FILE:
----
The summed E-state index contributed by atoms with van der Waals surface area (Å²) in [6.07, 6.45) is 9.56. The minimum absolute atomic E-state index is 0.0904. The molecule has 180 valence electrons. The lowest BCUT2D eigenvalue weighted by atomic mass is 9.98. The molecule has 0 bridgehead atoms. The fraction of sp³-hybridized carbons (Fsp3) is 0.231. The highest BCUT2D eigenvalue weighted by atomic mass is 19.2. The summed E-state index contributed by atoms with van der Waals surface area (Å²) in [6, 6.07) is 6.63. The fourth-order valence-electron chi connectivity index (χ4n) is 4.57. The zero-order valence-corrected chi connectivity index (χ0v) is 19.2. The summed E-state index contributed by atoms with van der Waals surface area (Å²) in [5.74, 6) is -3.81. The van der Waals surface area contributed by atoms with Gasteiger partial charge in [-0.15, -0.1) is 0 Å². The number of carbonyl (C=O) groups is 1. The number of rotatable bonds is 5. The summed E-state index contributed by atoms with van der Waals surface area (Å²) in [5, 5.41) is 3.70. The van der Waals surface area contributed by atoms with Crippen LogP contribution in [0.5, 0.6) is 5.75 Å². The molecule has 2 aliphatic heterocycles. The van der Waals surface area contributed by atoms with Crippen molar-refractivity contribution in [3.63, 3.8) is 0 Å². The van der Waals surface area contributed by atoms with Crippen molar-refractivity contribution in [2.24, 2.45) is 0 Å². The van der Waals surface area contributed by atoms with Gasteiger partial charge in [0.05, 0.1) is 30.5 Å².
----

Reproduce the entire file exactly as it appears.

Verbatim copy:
The summed E-state index contributed by atoms with van der Waals surface area (Å²) in [6.07, 6.45) is 9.56. The minimum absolute atomic E-state index is 0.0904. The molecule has 180 valence electrons. The lowest BCUT2D eigenvalue weighted by atomic mass is 9.98. The molecule has 0 bridgehead atoms. The fraction of sp³-hybridized carbons (Fsp3) is 0.231. The highest BCUT2D eigenvalue weighted by atomic mass is 19.2. The summed E-state index contributed by atoms with van der Waals surface area (Å²) in [6, 6.07) is 6.63. The fourth-order valence-electron chi connectivity index (χ4n) is 4.57. The zero-order valence-corrected chi connectivity index (χ0v) is 19.2. The summed E-state index contributed by atoms with van der Waals surface area (Å²) in [5.74, 6) is -3.81. The van der Waals surface area contributed by atoms with Gasteiger partial charge in [-0.15, -0.1) is 0 Å². The number of carbonyl (C=O) groups is 1. The number of rotatable bonds is 5. The summed E-state index contributed by atoms with van der Waals surface area (Å²) in [5, 5.41) is 3.70. The van der Waals surface area contributed by atoms with Crippen LogP contribution in [0.5, 0.6) is 5.75 Å². The molecule has 2 aliphatic heterocycles. The van der Waals surface area contributed by atoms with Crippen molar-refractivity contribution in [3.63, 3.8) is 0 Å². The van der Waals surface area contributed by atoms with Crippen molar-refractivity contribution in [2.24, 2.45) is 0 Å². The van der Waals surface area contributed by atoms with Gasteiger partial charge in [0.05, 0.1) is 30.5 Å².